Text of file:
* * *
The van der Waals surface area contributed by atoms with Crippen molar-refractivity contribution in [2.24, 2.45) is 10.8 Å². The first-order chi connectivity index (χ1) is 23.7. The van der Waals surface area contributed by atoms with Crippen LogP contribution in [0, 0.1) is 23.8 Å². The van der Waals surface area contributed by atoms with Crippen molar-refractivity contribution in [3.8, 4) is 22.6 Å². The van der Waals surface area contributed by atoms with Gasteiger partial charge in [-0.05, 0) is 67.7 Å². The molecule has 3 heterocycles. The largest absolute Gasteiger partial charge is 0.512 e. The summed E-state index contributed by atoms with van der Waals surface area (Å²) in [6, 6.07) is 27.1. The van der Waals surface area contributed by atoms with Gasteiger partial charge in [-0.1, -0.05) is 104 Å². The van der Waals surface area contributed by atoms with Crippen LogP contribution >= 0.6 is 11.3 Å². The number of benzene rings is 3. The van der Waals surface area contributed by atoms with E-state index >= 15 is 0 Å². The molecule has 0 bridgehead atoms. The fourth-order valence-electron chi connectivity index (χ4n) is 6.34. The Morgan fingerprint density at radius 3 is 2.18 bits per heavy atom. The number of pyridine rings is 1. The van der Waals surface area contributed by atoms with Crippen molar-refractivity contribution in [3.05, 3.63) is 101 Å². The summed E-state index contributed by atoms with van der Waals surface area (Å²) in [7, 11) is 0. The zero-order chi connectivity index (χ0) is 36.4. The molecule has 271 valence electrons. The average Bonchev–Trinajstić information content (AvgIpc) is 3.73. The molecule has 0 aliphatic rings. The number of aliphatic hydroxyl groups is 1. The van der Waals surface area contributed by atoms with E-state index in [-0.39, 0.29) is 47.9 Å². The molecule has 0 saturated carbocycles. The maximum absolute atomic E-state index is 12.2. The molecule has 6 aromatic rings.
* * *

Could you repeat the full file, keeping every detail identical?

The van der Waals surface area contributed by atoms with Crippen molar-refractivity contribution in [2.24, 2.45) is 10.8 Å². The first-order chi connectivity index (χ1) is 23.7. The van der Waals surface area contributed by atoms with Crippen LogP contribution in [0, 0.1) is 23.8 Å². The van der Waals surface area contributed by atoms with Crippen molar-refractivity contribution in [3.8, 4) is 22.6 Å². The van der Waals surface area contributed by atoms with Gasteiger partial charge in [-0.05, 0) is 67.7 Å². The molecule has 3 heterocycles. The largest absolute Gasteiger partial charge is 0.512 e. The summed E-state index contributed by atoms with van der Waals surface area (Å²) in [6, 6.07) is 27.1. The van der Waals surface area contributed by atoms with Gasteiger partial charge in [-0.1, -0.05) is 104 Å². The van der Waals surface area contributed by atoms with Crippen LogP contribution >= 0.6 is 11.3 Å². The number of benzene rings is 3. The van der Waals surface area contributed by atoms with E-state index >= 15 is 0 Å². The molecule has 0 bridgehead atoms. The fourth-order valence-electron chi connectivity index (χ4n) is 6.34. The Morgan fingerprint density at radius 3 is 2.18 bits per heavy atom. The number of pyridine rings is 1. The van der Waals surface area contributed by atoms with Crippen molar-refractivity contribution in [3.05, 3.63) is 101 Å². The summed E-state index contributed by atoms with van der Waals surface area (Å²) in [7, 11) is 0. The zero-order chi connectivity index (χ0) is 36.4. The molecule has 271 valence electrons. The average Bonchev–Trinajstić information content (AvgIpc) is 3.73. The molecule has 0 aliphatic rings. The number of aliphatic hydroxyl groups is 1. The van der Waals surface area contributed by atoms with E-state index in [-0.39, 0.29) is 47.9 Å². The molecule has 0 saturated carbocycles. The maximum absolute atomic E-state index is 12.2. The molecule has 6 aromatic rings.